JavaScript in asm.js (and a little rust)
cananian

Over on twitter, Tim Caswell mentioned, "I think high-level scripting language on top of something like rust.zero would make for an amazing OS." and that set me off a bit. Twitter isn't a great place to write a reasoned discussion of programming languages or implementation strategies, so let's take a shot at it here.

As I've written about on this blog, I've been tinkering for years with TurtleScript, a small learnable JavaScript subset in the spirit of Alan Kay. Over in that twitter conversation David Herman mentioned rusty-turtle, my TurtleScript bytecode interpreter written in Rust. The rusty-turtle codebase includes a REPL which runs TurtleScript's tokenizer, parser, bytecode compiler, and standard library (all written in TurtleScript) through the Rust interpreter. It's quite cute, and I implemented much more of the JavaScript semantics than I strictly needed to (with the side-effect that the behaviors in the JavaScript wat talk now appear quite sane and sensible to me).

I wrote rusty-turtle as a personal warm-up: I was considering taking a job with the fine folks at Mozilla (OLPC having run out of money again) and wanted to understand the technology better. I described a number of further research projects I thought would be interesting to pursue in the rusty-turtle README, including cilk-style fork/join parallelism or transactional memory support (the latter being the subject of my thesis), and a JIT backend using rust's llvm library bindings.

But the true turtles-all-the-way-down approach would be to rewrite the backend using asm.js, which can be trivially JIT'ed (using llvm bindings). Then you've have an entire system from (pseudo-)assembly code up, all written in a consistent manner in JavaScript. To that end, I wrote single-pass type-checker/verifier for asm.js in TurtleScript, discovering lots of issues with the spec in the process (sigh). (I justified this as more "Mozilla interview preparation"! Besides, it was fun.)

Tim Caswell, to finally answer your question: I think that this "JavaScript all the way" system would make an amazing OS. The Rust stuff is just a distraction (except as needed to bootstrap).

In the next post I'll rant a bit more about Rust.

ps. In the end I over-prepared (!): Mozilla's feedback was that I seemed to "know too much about Rust to work on Servo" (Mozilla's experimental web layout engine, written in Rust). Mozilla seems to have reached that awkward size where it can not longer hire smart people and find places for them to contribute; new hires need to fit into precise job descriptions a priori. That sort of place is not for me.


Rust is not fast
cananian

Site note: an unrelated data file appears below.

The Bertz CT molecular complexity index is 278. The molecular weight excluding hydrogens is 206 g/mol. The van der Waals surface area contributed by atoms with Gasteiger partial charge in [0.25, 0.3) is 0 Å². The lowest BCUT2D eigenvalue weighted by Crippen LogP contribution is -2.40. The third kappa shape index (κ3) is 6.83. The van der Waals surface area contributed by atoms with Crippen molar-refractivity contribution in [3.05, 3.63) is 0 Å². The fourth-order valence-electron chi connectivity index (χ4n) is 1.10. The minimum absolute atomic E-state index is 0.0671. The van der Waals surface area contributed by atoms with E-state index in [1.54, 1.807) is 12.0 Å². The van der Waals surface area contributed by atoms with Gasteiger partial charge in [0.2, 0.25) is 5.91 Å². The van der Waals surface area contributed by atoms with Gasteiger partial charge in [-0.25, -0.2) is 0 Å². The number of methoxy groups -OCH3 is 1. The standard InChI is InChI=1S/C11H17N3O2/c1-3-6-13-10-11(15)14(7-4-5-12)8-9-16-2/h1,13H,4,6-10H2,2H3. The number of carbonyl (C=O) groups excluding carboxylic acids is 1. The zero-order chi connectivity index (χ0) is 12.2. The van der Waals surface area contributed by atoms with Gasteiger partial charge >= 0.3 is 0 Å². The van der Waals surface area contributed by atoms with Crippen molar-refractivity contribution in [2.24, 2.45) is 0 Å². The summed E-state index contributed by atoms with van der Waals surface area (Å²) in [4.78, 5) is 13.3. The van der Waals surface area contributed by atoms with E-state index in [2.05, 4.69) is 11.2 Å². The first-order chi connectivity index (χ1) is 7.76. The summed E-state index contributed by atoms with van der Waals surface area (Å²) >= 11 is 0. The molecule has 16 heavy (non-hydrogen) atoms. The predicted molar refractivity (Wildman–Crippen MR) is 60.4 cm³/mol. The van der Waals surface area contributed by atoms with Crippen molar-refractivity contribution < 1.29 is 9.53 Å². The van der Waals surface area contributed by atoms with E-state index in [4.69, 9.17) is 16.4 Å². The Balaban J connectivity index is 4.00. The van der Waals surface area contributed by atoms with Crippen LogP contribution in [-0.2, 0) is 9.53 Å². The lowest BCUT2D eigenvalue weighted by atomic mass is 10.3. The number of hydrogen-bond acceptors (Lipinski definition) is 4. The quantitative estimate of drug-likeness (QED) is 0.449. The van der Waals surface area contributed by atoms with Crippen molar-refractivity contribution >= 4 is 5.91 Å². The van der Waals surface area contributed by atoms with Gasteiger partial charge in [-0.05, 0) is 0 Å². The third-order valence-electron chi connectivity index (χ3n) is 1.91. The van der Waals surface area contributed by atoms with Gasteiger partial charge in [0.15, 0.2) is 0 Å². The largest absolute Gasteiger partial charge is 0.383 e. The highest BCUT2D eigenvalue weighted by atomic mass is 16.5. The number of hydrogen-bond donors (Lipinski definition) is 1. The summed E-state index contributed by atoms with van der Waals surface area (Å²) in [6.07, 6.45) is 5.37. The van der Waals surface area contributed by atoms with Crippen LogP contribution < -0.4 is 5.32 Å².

There are plenty of safe high-level languages in the world; JavaScript, for example. Rust is different: it's supposed to be safe and fast.

But Rust is slow. (And its type system hates you.)

Rust is slow because there is lots of hidden indirection ("smart dereferencing") and other hidden costs (ref counting, etc). In low-level C code I can look at a line of code and know roughly how many (slow) memory accesses are present. Not so in Rust.

Further, Rust's type system leads to extra unnecessary copying, just to get your code to compile without massive refactoring of the standard library. When writing rusty-turtle I found myself having to add ~ or @ pointers to my types (forcing extra layers of dereferencing) just to work around the type system. Further, the APIs have a genericity problem: there are lots of duplicate methods, since &-pointers aren't truely generic/orthogonal. (And you will find yourself duplicating methods in your own APIs as well, in order to be able to pass in parameters with different reference types -- or else just throw up your hands and wrap an extra @ layer around everything.)

The ownership type system also fights against typical APIs like find_and_insert for maps, since you don't know (before you do the find) whether or not you will be giving up ownership of the parameter (in order to do an insert). So you just copy the inserted value, always! Cycles are cheap, right?

Rust is also slow because it is not built to be parallel. The language is concurrent, but this is a word game: in the past few years the terms have been redefined such that "concurrent" is (roughly) non-blocking cooperative multitasking (such is implemented by node.js and GNU Pth), and "parallel" is reserved for actually doing more than one thing simultaneously (whether on separate CPUs or separate cores of a single CPU). Rust's memory model doesn't help: there is no shared memory, and ownership types make fork/join parallelism difficult. All inter-task communication is explicit message passing, with the races that entails. (Perhaps I'm spoiled: the Cilk work-stealing nano/microscheduler is my benchmark for speed.)

Some possible improvements:

  • Get rid of smart dereferencing; make it clear when performance is impacted by memory references.
  • Fix bugs with small objects/ABI limitations to avoid unnecessary parameter wrapping.
  • Make & pointers truely generic (or invent a new pointer which is) and do template expansion/method splitting to generate the proper specialized version of the method automatically (although this will exacerbate existing problems with code caching).
  • Better support fast refcounting/fast gc (update coalescing, generations).
  • Support fork/join parallelism and work-stealing.

This post is written from my experience with Rust in May 2013. Some of these problems are known, and some may eventually be fixed. But it makes me wonder what the language is really supposed to be good at. There are already plenty of slow safe languages.


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